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Forming A Dow Line

02/05/02 02:14:48 PM PST
by David Penn

Whether you are buying or selling, believe it or not, it's good to wait in line.

One of the most common aspects of chart reading, the notion of buying or selling breakouts from congestion, has its roots in Dow theory — specifically, in the part of Dow theory that describes line formation.

In this context, a "line" is an area in which prices neither advance nor decline by a significant amount over a given period. This period may last anywhere from a few weeks to several months, as the aggressiveness (or lack thereof) of buyers is met with equal aggressiveness (or lack thereof) on the part of sellers.

This equilibrium, however, is often short-lived. Sooner or later in most instances, one group — buyers or sellers — blinks. It could be that buyers, having seen prices rise and rise, grow nervous as the number of bearish indications increases. Conversely, sellers who have enjoyed a price decline can find themselves uneasy during an equilibrium period. In this case, sells come too easily, as if buyers are more than willing to scoop up shares that sellers have discounted.


Both accumulation and distribution occur during line formation, and it can be difficult to predict whether a line that forms during a trend will be an accumulation or distribution line. The simultaneous process of accumulation and distribution is also referred to as stock changing from stronger to weaker owners, and vice versa. This means that better-informed investors may use lines as an opportunity to sell shares into a previously advancing market to less-informed, often retail, individual investors. In this situation, the stronger hands are doing the distributing — ostensibly in advance of an anticipated market decline — and the weaker hands are doing the accumulating.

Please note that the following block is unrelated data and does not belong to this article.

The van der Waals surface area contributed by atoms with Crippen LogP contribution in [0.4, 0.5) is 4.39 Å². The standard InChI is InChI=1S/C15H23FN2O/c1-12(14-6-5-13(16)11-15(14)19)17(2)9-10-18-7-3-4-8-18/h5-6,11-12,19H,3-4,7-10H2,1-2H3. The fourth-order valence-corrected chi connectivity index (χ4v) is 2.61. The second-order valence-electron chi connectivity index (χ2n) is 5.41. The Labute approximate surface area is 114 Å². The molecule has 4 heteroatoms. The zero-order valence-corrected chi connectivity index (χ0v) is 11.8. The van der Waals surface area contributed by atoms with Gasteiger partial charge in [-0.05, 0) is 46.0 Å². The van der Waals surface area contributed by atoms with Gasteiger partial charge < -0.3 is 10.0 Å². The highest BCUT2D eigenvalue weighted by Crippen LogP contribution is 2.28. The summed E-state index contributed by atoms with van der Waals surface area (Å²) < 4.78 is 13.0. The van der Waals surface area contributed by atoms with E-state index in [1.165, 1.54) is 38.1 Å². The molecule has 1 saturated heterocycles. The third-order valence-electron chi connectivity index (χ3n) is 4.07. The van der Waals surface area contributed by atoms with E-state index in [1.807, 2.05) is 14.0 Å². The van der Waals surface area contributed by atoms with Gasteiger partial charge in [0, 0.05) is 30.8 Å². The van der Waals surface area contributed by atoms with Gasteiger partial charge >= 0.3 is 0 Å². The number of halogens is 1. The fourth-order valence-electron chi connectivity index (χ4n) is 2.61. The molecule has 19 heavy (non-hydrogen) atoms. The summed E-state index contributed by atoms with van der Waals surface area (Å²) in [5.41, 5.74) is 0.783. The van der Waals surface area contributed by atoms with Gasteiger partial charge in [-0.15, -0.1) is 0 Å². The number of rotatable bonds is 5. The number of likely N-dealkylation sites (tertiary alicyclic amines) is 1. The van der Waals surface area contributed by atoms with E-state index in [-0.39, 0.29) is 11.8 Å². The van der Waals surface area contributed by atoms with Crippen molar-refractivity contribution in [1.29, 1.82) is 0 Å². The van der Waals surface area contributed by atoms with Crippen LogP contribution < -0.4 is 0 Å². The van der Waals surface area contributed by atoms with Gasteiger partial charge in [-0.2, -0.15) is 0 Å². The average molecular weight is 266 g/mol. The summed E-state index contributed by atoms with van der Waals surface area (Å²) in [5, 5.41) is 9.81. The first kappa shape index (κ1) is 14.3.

The opposite might be the case at the end of a downtrending market. Stronger hands, confident (or at least liquid enough to believe) in the possibility of a bottom, will begin to accumulate the heavily discounted shares. From whom will they acquire these shares? From weaker, less-informed hands that have held on to their depreciating assets during the decline and are only now too glad to sell. Should the stronger hands be proved right, they will have the advantage of buying quality stock at thoroughly bargain-basement prices.

All this helps to underscore the role that lines play in price action. At times, lines can also function as a continuation of accumulation/distribution areas in a trend, as opposed to being an indication that a trend may be topping or bottoming. This aspect of Dow theory can be found in a number of contemporary congestion breakout/breakdown strategies. The idea is that moves up from Dow lines can be suggestive of new or renewed advances, and moves down from Dow lines often hint at new declines.

These moves are all the more significant when they occur with large trading volume. Mental or physical stops placed just inside the line area help those using such strategies to avoid big losses if the breakout does not succeed or, worse, if the line did in fact suggest that a reversal was in store.


An example of Dow lines at work can be seen in Figure 1. In particular, the lines that developed as the Dow Jones Industrial Average (DJIA) slipped from bull market to bear market are worth noting. After suffering a dramatic decline in the late summer and early fall of 2000, the Dow Jones industrials slipped into a trading range after the October 2000 rally. This trading range, roughly between 11,100 and 10,400, continued until March 2001, creating a classic line in the Dow theory sense. Variation during the period was within the 5% range, thus making it likely for a Dow line to develop, according to Dow theory.